Dark Day for Free Speech
by Ari Armstrong, December 10, 2003
It is a dark day indeed in the "land of the free." Five Supreme Court justices "ruled" the First Amendment means precisely the opposite of what it says and sought to deprive us of our natural and inalienable rights.
This despicable "ruling," this desecration of the principles of liberty outlined in the Constitution, has come but five days ahead of the anniversary of the Bill of Rights, ratified December 15, 1791.
"Congress shall make no law respecting an establishment of religion, or prohibiting the free exercise thereof; or abridging the freedom of speech, or of the press, or the right of the people peaceably to assemble, and to petition the Government for a redress of grievances."
What part of "NO LAW" do Congress and the five Supreme Court justices not understand?
Senators John McCain and Russ Feingold joined together in a bi-partisan usurpation of our rights in a "law" (an unconstitutional dictate) named after them. In addition to restricting citizens' ability to fund political efforts of their choosing, the Supreme Court decision to let the McCain-Feingold abomination stand also "[r]estricts election-time political ads by special-interest groups and others, including a ban on such ads mentioning federal candidates in those candidates' districts in the month before a primary election and within two months of a general election," as the AP summarizes.
The justices involved in this shameful trampling of the First Amendment are Stevens, O'Connor, Souter, Ginsburg, and Breyer. Those who defended the right of free speech are Rehnquist, Scalia, Kennedy, and (of course) Thomas.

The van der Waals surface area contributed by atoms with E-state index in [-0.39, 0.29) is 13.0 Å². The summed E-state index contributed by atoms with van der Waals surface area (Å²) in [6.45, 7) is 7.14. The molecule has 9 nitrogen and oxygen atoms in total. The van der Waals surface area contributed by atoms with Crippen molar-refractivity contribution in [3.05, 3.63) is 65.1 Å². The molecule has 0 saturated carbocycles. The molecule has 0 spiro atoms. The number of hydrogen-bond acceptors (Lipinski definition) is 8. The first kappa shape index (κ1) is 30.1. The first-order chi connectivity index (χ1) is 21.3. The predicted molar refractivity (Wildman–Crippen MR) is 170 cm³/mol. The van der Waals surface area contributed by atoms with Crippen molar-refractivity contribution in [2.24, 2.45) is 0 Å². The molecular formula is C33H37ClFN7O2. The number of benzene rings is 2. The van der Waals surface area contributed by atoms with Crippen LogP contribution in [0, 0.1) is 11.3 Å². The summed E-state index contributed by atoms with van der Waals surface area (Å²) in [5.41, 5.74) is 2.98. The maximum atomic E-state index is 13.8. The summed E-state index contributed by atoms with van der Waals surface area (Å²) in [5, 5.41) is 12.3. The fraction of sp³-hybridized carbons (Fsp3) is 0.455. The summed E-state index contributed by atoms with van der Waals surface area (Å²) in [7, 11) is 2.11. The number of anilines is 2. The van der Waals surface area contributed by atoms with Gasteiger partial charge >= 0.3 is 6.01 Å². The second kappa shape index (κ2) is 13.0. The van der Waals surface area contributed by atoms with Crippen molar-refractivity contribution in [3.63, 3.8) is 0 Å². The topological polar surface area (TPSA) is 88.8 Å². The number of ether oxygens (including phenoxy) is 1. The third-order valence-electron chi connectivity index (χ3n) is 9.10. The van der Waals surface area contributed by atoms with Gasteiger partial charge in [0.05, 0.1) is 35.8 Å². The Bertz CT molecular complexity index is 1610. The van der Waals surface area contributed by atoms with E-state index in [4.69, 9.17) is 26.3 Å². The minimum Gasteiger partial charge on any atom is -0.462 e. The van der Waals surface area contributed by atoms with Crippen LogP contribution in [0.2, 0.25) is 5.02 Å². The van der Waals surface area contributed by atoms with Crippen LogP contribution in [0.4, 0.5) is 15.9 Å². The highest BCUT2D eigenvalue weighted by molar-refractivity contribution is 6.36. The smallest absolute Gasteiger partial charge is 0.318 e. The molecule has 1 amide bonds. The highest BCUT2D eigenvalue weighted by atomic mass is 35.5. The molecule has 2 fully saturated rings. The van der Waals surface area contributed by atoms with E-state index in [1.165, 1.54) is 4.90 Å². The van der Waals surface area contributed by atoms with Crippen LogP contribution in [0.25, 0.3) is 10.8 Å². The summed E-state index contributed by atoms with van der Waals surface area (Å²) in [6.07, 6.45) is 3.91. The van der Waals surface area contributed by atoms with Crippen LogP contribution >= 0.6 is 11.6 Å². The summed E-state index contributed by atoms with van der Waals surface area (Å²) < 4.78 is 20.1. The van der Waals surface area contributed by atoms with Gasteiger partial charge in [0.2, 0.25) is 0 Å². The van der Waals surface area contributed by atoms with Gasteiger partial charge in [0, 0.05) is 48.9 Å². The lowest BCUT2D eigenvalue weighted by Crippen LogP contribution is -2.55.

Though the point shouldn't need review, the right of free speech is necessary for the preservation of all our other liberties. Our most fundamental right is the right to control our own bodies, and especially our own minds. Free speech guarantees our ability to convey the product of our minds -- our ideas, philosophies, political views -- to others. Of course, the right of free speech does not entail any "right" to violate others' property rights. We cannot, for example, break into somebody's house in order to deliver a presentation. And, as Ayn Rand explains, "Freedom of speech... does not mean the right to demand the financial support or the material means to express your views at the expense of other men who may not wish to support you." Indeed, forcing somebody to support your speech violates the free speech of the other person. But within the context of voluntary interactions, free speech must be absolute.
The right of free speech is inseparable from economic rights. If you have no right to buy or rent a platform, you have no right to speak from a platform. If you have no right to buy or rent a printing press, you have no right to publish. And so on: every manifestation of free speech entails some use of material goods. The right of free speech means nothing if the government can forcibly stop us from voluntarily joining our resources to promote some set of ideas. And the decision that political advertisements can be forcibly stopped threatens to eviscerate the First Amendment. Justice Scalia accurately wrote the legal rule "cuts to the heart of what the First Amendment is meant to protect: the right to criticize the government..."